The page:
Size: 96,6 MB
Styles: Blues/Electric Blues
1. Walkin' To New Orleans - 3:00
2. Baldheaded Blues - 3:05
3. Big Jim - 4:24
4. Trouble In Mind - 3:03
5. That's Just How I Am - 3:42
6. Rollin' & Tumblin' - 4:06
7. Autumn Leaves - 3:13
8. May You Still Believe - 3:14
9. I Burnt The Candle - 2:39
10. Hello In There - 4:26
11. When The Blues Come Knockin' - 3:20
12. Big Boss Man - 3:51
This is an album of electric blues that at times mixes in elements of roots rock and jazz.
The college town of Carbondale, Illinois, boasts one of the midwest’s most vibrant music scenes. And everyone here will tell you that, towering over the summit of its extensive pantheon, stands the great Tawl Paul Fredrick.
Growing up on Chicago’s south side, Paul got hit hard by the blues and soul, fell in love with them. He grew up to serve with the army in Vietnam, and then came to Carbondale in the early 1970s to attend college. Soon afterward, he joined a band, and discovered two things: He was born to sing and Carbondale was his home. For fifty years now he’s sung the blues from there. Along the way, he’s made himself into one of the scene’s most revered performers, and established a reputation as one of the wildest, most unrestrained acts around.
For decades now Paul’s bands have consisted of the cream of Carbondale’s musicians, creating out-of-the-box arrangements of traditional blues and soul songs and transforming classic rock songs like “Sweet Jane” into rampaging roots music. Underneath it all lays Paul’s astonishing voice, a raw force of nature so low, so deep, local impresario Harry Klein once wrote, that it sounds as if it’s coming from below the stage.
Performers here have come and gone. Paul, however, has planted his flag and made his stand in Carbondale, enriching the region to the point where in 2013, Mayor Joel Fritzler declared June 23 Tawl Paul Day. And legendary local dive bar PK’s now holds an annual Tawl Paul Weekend every June in his honor, with local music greats coming out and alumni returning in droves to pay homage.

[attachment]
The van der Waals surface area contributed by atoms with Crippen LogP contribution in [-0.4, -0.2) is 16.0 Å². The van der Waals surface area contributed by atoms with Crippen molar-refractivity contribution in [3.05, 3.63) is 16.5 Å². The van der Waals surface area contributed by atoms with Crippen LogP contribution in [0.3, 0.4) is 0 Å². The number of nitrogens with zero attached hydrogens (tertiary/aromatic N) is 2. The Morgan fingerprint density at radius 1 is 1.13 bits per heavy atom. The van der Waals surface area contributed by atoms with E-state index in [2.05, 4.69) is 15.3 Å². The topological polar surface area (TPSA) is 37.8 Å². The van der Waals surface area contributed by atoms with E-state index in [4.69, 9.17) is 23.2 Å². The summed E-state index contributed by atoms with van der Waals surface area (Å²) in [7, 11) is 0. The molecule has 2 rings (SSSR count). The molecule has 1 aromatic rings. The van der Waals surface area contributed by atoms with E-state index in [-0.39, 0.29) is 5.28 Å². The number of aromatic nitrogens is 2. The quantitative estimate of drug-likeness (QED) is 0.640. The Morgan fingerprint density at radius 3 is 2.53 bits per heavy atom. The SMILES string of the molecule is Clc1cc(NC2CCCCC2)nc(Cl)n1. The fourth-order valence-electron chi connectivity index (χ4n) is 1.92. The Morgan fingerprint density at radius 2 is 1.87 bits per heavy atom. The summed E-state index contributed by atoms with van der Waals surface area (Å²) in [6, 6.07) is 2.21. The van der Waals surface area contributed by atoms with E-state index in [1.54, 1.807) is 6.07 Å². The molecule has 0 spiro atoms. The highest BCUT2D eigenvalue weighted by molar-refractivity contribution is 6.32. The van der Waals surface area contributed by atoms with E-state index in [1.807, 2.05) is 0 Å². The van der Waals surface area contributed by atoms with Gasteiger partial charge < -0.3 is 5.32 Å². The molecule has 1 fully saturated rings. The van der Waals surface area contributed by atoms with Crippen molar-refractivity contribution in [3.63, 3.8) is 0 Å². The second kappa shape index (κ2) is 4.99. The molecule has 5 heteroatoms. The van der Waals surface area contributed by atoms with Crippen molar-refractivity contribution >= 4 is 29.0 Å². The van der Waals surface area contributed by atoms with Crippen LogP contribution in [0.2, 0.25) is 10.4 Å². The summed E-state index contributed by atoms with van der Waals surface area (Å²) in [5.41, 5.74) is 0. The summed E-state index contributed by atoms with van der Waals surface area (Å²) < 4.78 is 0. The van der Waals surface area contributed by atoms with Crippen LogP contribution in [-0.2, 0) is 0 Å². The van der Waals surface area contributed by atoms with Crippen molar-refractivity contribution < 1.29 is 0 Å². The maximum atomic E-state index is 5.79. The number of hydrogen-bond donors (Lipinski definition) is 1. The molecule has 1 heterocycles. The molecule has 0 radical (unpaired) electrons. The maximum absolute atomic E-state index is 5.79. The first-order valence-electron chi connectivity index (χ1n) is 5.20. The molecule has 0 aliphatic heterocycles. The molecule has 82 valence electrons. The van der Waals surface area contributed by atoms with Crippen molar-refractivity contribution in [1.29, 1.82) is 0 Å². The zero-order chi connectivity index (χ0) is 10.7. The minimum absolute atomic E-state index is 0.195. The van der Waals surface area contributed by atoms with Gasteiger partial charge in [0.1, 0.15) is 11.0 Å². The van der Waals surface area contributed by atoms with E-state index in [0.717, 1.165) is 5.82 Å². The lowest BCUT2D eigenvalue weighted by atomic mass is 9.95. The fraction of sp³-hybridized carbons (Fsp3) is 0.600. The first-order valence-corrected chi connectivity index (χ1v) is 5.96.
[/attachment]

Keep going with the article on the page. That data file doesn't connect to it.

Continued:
Tawl Paul’s legacy, however, has been largely confined to the stage. That’s resulted in many legendary performances, but if you weren’t there, you just couldn’t know--or believe--what you’ve missed. Sure, Paul’s made recordings here and there, including a few live albums and playing guest roles on other people’s records, but he has never released a full-length studio album—until now.
Produced by songwriter and guitarist Kent McDaniel, That’s Just How I Am showcases Tawl Paul’s talent beautifully, backed by a host of great players. His vocals soar over innovative arrangements of classic songs. “Rollin’ and Tumblin’,” for instance, boasts the bluegrass banjo of Lew Hendrix. Other surprises abound: like Paul’s gravelly baritone virtually crooning Johnny Mercer’s “Autumn Leaves” and John Prine’s “Hello in There,” with an ethereal flute calling back the melodies.
But the centerpieces of the album are the six raw, unadulterated originals. There’s a ferocious rendition of Paul’s own “Baldheaded Blues,” originally released in a far more restrained version on a local compilation in 1992. Two great songs by producer Kent McDaniel deserve special mention: “Big Jim,” based loosely on Tawl Paul’s life, and a pointed song for our tumultuous times, “May You Still Believe.”
That's Just How I Am